Rogers quotes Bertrand Russell when she says, “The point of departure must be ‘unyielding despair.’  We start from the recognition of that point to build the soul’s habitation.”  This despair emerges from a modern cosmology, a historically recent understanding of the universe and our almost imperceptible presence in it.  Rogers says:

The Sun is tiny compared to the size of the solar system, the solar system to the size of the Milky Way galaxy, the Milky Way to the size of the Andromeda galaxy, which is twice as big, containing 400 billion stars.  And yet the Andromeda galaxy is tiny compared to the universe, which contains billions of other galaxies.  All of that, up there, going on at this moment.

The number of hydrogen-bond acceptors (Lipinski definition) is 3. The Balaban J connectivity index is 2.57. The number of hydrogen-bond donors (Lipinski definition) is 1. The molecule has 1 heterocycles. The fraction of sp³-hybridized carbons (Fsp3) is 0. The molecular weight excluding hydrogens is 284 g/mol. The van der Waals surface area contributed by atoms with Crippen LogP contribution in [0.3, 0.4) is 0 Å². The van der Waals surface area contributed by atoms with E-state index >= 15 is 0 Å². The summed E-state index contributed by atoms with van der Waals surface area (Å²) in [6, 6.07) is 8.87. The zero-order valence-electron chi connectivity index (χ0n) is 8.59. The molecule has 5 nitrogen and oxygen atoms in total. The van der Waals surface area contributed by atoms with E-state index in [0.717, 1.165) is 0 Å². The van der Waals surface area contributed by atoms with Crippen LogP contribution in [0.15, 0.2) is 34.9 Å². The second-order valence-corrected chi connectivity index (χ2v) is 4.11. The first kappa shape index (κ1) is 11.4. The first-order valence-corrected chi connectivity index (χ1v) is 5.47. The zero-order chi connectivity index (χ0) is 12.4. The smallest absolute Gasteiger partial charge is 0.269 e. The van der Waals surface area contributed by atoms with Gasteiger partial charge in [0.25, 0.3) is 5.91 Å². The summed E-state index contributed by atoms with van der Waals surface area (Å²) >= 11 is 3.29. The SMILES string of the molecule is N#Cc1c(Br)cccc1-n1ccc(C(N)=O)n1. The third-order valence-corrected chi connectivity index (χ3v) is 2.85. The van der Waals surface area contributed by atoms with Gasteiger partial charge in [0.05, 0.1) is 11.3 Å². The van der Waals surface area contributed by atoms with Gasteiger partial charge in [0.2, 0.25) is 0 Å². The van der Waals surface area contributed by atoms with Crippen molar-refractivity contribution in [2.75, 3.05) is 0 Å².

The point of departure Rogers refers to is the act of creation within the vast coldness of an indifferent cosmos.  In the past, such creation had a single source and a single destination: the divine and it’s manifestation of a destiny—a revealed plan for man.  For a long time in the West, art, history, politics and society served and glorified God, with a capital G.   Modern thinking, however, must contend with a much different perception of reality.  Rogers says: “As a result of this cosmology all of us, I would venture to say, have seen ourselves at some moment or other as ‘mankind aimlessly adrift in a meaningless universe.’”  We begin adrift. This awareness of our diminished role in the cosmos leads directly to a sense of unyielding despair.  What can we do, specks of dust on a piece of rock floating in an unfathomable, endless universe? How can we create something of value in a universe devoid of meaning?  Rogers turns not to science’s reductive approach of cutting and measuring (which she also defends and respects) but by seeking an artistic interconnectedness in things.  “The creative person, whether scientist or artist,…is that person who imagines new, different connections, broadening our conception of the universe and its interconnectedness as a whole.”   Charles Baxter echoes this too, although more narrowly, when he talks of the “incompatibility of passion and gentility” in James Joyce’s short story “The Dead.”  The artist seeks to illuminate the human condition in the darkness of an unfathomable universe.  Creation, in its highest forms, begins as an act of passion.  “Passion knocks decency right off the stage,” Baxter says.  The soul’s habitation is constructed on this grid, against this backdrop of cold, endless despair, filled with quotidian formality, gentility, struggles and structures, but in the hearth, a fire surely burns.